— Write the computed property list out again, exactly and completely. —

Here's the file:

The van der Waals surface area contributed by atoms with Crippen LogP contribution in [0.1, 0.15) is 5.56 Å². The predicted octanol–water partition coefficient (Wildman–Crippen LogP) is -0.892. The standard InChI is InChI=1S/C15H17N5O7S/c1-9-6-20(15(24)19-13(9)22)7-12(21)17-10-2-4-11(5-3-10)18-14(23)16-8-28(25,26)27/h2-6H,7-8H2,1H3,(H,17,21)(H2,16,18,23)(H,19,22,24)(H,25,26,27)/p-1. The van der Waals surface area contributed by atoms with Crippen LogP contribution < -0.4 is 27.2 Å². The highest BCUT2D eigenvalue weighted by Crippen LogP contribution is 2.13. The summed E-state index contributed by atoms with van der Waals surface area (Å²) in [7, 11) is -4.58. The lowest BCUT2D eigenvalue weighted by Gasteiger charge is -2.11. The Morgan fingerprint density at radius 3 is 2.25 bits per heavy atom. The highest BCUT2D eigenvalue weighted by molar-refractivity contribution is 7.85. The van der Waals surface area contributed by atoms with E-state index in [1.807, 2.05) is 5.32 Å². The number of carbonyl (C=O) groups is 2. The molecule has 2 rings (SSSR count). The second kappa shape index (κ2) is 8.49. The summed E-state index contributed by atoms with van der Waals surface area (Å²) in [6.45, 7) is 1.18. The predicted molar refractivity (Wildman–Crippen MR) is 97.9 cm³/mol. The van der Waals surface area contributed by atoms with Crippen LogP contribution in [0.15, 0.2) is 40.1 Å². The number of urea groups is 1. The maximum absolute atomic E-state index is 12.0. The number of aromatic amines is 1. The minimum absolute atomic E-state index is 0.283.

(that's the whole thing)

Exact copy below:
The van der Waals surface area contributed by atoms with Crippen LogP contribution in [0.1, 0.15) is 5.56 Å². The predicted octanol–water partition coefficient (Wildman–Crippen LogP) is -0.892. The standard InChI is InChI=1S/C15H17N5O7S/c1-9-6-20(15(24)19-13(9)22)7-12(21)17-10-2-4-11(5-3-10)18-14(23)16-8-28(25,26)27/h2-6H,7-8H2,1H3,(H,17,21)(H2,16,18,23)(H,19,22,24)(H,25,26,27)/p-1. The van der Waals surface area contributed by atoms with Crippen LogP contribution < -0.4 is 27.2 Å². The highest BCUT2D eigenvalue weighted by Crippen LogP contribution is 2.13. The summed E-state index contributed by atoms with van der Waals surface area (Å²) in [7, 11) is -4.58. The lowest BCUT2D eigenvalue weighted by Gasteiger charge is -2.11. The Morgan fingerprint density at radius 3 is 2.25 bits per heavy atom. The highest BCUT2D eigenvalue weighted by molar-refractivity contribution is 7.85. The van der Waals surface area contributed by atoms with E-state index in [1.807, 2.05) is 5.32 Å². The number of carbonyl (C=O) groups is 2. The molecule has 2 rings (SSSR count). The second kappa shape index (κ2) is 8.49. The summed E-state index contributed by atoms with van der Waals surface area (Å²) in [6.45, 7) is 1.18. The predicted molar refractivity (Wildman–Crippen MR) is 97.9 cm³/mol. The van der Waals surface area contributed by atoms with Crippen LogP contribution in [0.15, 0.2) is 40.1 Å². The number of urea groups is 1. The maximum absolute atomic E-state index is 12.0. The number of aromatic amines is 1. The minimum absolute atomic E-state index is 0.283.